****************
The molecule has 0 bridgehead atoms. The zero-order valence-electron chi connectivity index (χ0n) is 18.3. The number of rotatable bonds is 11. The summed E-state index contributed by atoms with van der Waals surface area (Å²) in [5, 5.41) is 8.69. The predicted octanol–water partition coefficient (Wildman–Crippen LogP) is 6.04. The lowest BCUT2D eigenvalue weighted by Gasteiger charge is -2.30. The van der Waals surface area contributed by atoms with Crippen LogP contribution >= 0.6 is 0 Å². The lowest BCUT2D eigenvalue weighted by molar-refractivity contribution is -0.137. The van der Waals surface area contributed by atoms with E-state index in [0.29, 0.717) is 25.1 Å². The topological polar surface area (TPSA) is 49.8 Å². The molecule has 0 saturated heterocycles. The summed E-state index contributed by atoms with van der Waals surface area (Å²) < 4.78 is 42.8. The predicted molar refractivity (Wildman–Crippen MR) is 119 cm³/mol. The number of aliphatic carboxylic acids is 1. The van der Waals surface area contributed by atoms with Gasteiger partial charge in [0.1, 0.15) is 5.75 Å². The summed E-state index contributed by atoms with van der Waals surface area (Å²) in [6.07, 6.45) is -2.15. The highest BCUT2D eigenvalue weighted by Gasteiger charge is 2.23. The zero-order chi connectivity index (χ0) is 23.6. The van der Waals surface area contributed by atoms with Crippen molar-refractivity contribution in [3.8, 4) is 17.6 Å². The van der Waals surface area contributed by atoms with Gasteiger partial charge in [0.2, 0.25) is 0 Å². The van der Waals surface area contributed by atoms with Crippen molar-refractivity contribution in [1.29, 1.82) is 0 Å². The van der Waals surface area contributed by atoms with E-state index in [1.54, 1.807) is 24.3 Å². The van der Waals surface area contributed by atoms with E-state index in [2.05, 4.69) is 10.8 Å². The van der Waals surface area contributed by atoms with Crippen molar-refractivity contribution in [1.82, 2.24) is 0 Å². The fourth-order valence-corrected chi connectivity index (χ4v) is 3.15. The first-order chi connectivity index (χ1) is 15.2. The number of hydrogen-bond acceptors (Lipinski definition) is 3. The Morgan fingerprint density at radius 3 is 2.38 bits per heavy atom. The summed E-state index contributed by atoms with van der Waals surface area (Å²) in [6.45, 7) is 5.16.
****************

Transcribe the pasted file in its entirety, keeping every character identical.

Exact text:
The molecule has 0 bridgehead atoms. The zero-order valence-electron chi connectivity index (χ0n) is 18.3. The number of rotatable bonds is 11. The summed E-state index contributed by atoms with van der Waals surface area (Å²) in [5, 5.41) is 8.69. The predicted octanol–water partition coefficient (Wildman–Crippen LogP) is 6.04. The lowest BCUT2D eigenvalue weighted by Gasteiger charge is -2.30. The van der Waals surface area contributed by atoms with Crippen LogP contribution >= 0.6 is 0 Å². The lowest BCUT2D eigenvalue weighted by molar-refractivity contribution is -0.137. The van der Waals surface area contributed by atoms with E-state index in [0.29, 0.717) is 25.1 Å². The topological polar surface area (TPSA) is 49.8 Å². The molecule has 0 saturated heterocycles. The summed E-state index contributed by atoms with van der Waals surface area (Å²) < 4.78 is 42.8. The predicted molar refractivity (Wildman–Crippen MR) is 119 cm³/mol. The number of aliphatic carboxylic acids is 1. The van der Waals surface area contributed by atoms with Gasteiger partial charge in [0.1, 0.15) is 5.75 Å². The summed E-state index contributed by atoms with van der Waals surface area (Å²) in [6.07, 6.45) is -2.15. The highest BCUT2D eigenvalue weighted by Gasteiger charge is 2.23. The zero-order chi connectivity index (χ0) is 23.6. The van der Waals surface area contributed by atoms with Crippen molar-refractivity contribution in [3.8, 4) is 17.6 Å². The van der Waals surface area contributed by atoms with Gasteiger partial charge in [0.2, 0.25) is 0 Å². The van der Waals surface area contributed by atoms with Crippen molar-refractivity contribution in [1.29, 1.82) is 0 Å². The van der Waals surface area contributed by atoms with E-state index in [1.54, 1.807) is 24.3 Å². The van der Waals surface area contributed by atoms with E-state index in [2.05, 4.69) is 10.8 Å². The van der Waals surface area contributed by atoms with Crippen molar-refractivity contribution in [1.82, 2.24) is 0 Å². The fourth-order valence-corrected chi connectivity index (χ4v) is 3.15. The first-order chi connectivity index (χ1) is 15.2. The number of hydrogen-bond acceptors (Lipinski definition) is 3. The Morgan fingerprint density at radius 3 is 2.38 bits per heavy atom. The summed E-state index contributed by atoms with van der Waals surface area (Å²) in [6.45, 7) is 5.16.